Description of Course Goals and Curriculum
Welcome to orgo I! This is most likely your first encounter with organic chemistry, and there are some unique twists and tricks to this course at Princeton. There are lots of course evaluations on the Registrar’s site that with great emotion beseech you to do what they say, some of them directly conflicting. I will clear up all the wailing voices and provide specific strategies for succeeding in orgo, and even getting exempted from the final exam. As OneRepublic sings, “[I’m] sick of all the insincere / so I'm gonna give all my secrets away” (“Secrets,” 2010).
The goal of the course (the first of the CHM 303-CHM 304-MOL 345 sequence) is to introduce you to the chemistry that makes up and drives the processes of life. There are three midterms, which all orgo students are required to complain vocally about, but they will be very good for you, forcing you to practice throughout the semester. The three units are a) nomenclature, intramolecular forces, and acid-base reactions; b) spectroscopy four ways (mass, UV, IR, and NMR); and c) 3D molecules and how they react.
Learning From Classroom Instruction
Lecture happens at a brilliant 8:30 am in a huge classroom; you’ll have about 250 classmates. I have on very good confidence that Prof. Semmelhack sympathizes deeply with you, i.e., along with all the students he too wishes he were still in bed at 8:30 am. However, you should attend. Lecture is the core of the course, and the examples presented will reappear on exams.
You will print a partially completed packet of notes before class so that you don’t need to draw every complicated molecule by hand while you process what is going on in your brain. A little-known detail of the course is that if you arrive early enough, you can pick up a packet from the course staff that is printed in color, and that is helpful in some lectures when you need to distinguish among hydrogen atoms or reaction mechanisms. Also, color printing is just pretty and luxurious. Skim the notes packet that Prof. Semmelhack posts the night before so you know approximately what will happen in class and whether you’d like to have the notes in color.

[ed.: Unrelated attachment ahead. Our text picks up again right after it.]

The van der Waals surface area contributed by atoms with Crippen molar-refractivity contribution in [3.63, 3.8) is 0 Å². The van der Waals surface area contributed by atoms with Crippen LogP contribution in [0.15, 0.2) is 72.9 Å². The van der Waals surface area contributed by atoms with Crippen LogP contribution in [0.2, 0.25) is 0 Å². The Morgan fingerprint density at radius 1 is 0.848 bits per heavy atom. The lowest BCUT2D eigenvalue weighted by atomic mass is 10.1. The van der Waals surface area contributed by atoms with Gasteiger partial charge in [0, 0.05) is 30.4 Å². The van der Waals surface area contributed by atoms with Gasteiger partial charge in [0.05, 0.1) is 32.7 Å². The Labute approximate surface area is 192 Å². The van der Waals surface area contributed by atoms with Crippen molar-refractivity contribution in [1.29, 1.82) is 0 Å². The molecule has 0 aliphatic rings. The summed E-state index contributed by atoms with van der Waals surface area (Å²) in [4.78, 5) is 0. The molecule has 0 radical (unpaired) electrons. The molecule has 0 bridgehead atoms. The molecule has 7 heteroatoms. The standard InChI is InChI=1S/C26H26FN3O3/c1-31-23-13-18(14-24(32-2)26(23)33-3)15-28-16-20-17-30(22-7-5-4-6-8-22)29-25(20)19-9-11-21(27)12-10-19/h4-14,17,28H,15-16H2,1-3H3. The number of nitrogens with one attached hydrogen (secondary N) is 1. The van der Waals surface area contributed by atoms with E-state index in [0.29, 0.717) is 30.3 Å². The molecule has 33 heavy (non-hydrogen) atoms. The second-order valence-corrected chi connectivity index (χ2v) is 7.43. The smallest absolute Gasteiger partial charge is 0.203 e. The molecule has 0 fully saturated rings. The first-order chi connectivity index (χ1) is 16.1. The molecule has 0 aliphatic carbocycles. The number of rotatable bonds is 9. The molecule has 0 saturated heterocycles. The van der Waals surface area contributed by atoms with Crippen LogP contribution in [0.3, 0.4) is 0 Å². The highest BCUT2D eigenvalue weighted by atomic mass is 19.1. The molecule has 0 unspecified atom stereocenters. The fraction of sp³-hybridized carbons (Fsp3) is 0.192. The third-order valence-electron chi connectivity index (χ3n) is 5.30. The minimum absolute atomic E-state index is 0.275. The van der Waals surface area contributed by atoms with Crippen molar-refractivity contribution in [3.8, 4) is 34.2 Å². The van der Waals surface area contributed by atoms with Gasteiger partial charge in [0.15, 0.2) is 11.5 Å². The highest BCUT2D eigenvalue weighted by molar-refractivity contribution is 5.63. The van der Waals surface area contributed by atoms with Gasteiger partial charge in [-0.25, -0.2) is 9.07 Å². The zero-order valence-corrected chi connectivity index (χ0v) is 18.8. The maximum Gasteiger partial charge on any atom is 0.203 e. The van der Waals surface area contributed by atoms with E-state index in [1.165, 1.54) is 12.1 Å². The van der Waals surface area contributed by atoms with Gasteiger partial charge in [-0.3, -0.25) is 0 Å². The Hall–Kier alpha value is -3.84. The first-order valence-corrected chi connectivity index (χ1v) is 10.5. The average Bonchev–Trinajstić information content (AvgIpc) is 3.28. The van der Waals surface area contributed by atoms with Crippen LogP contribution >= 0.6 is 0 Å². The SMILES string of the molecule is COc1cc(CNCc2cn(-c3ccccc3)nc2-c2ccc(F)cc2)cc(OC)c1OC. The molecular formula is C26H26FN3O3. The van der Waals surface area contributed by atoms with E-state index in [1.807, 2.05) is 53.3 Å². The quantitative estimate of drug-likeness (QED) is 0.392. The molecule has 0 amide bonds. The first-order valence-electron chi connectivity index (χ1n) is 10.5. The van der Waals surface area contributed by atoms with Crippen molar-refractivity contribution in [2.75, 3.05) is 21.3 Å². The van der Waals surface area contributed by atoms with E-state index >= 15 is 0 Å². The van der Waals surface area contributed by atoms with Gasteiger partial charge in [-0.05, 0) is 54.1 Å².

During class Prof. Semmelhack will write a couple words, draw some arrows, and turn the page, talking the whole time. Even as he whips through the notes under a faraway projector, take in what he says and connect it to what you know. He weaves a story about all the topics he covers, and the connections you draw will help you understand and ask good questions.
Weekly precepts offer an opportunity for you to synthesize and utilize what was presented in lecture. Preceptors briefly summarize the most important points of lecture in an accessible, memorable format, then dump a huge packet of problems in front of you. You will almost certainly not finish this packet. Your preceptor might provide a suggested prioritization of problems, and you can work with your peers to discuss and solve problems. Ask any and all questions during precept. Do not worry that your question is too simple because you will be giving a voice to someone shyer with the same question. Someone might approach you to tell you they were wondering the same exact thing and thank you for clarifying it.
Labs move quite fast, especially for those uninitiated in the operating of a chemistry laboratory. Be sure to do your prelab and arrive on time. You will need to work continuously, but don’t rush. You can always return to the lab to finish if you run out of time, but be sure to pause your procedure at a stable stopping point. Lab TAs are wonderfully understanding and helpful as long as you put in sincere effort. Pay attention to what you are accomplishing in lab—the purpose of your procedure and ways it can go wrong will be questioned on exams. You may see labs as separate from lectures and precepts, but in fact they provide hands-on experience in applying the theory you have learned on paper. Lectures, precepts, and labs give you an all-around education in organic chemistry.
Learning For and From Assignments
The required workload for orgo is really very small. You will do a one-page problem set every week, and all your work will fit on the single piece of paper. However, you need to put in work outside of what is required. Those giant packets from precept? You should finish them on your own time. At least 40% of the top five students in my year noted that they completed each week’s precept problem set.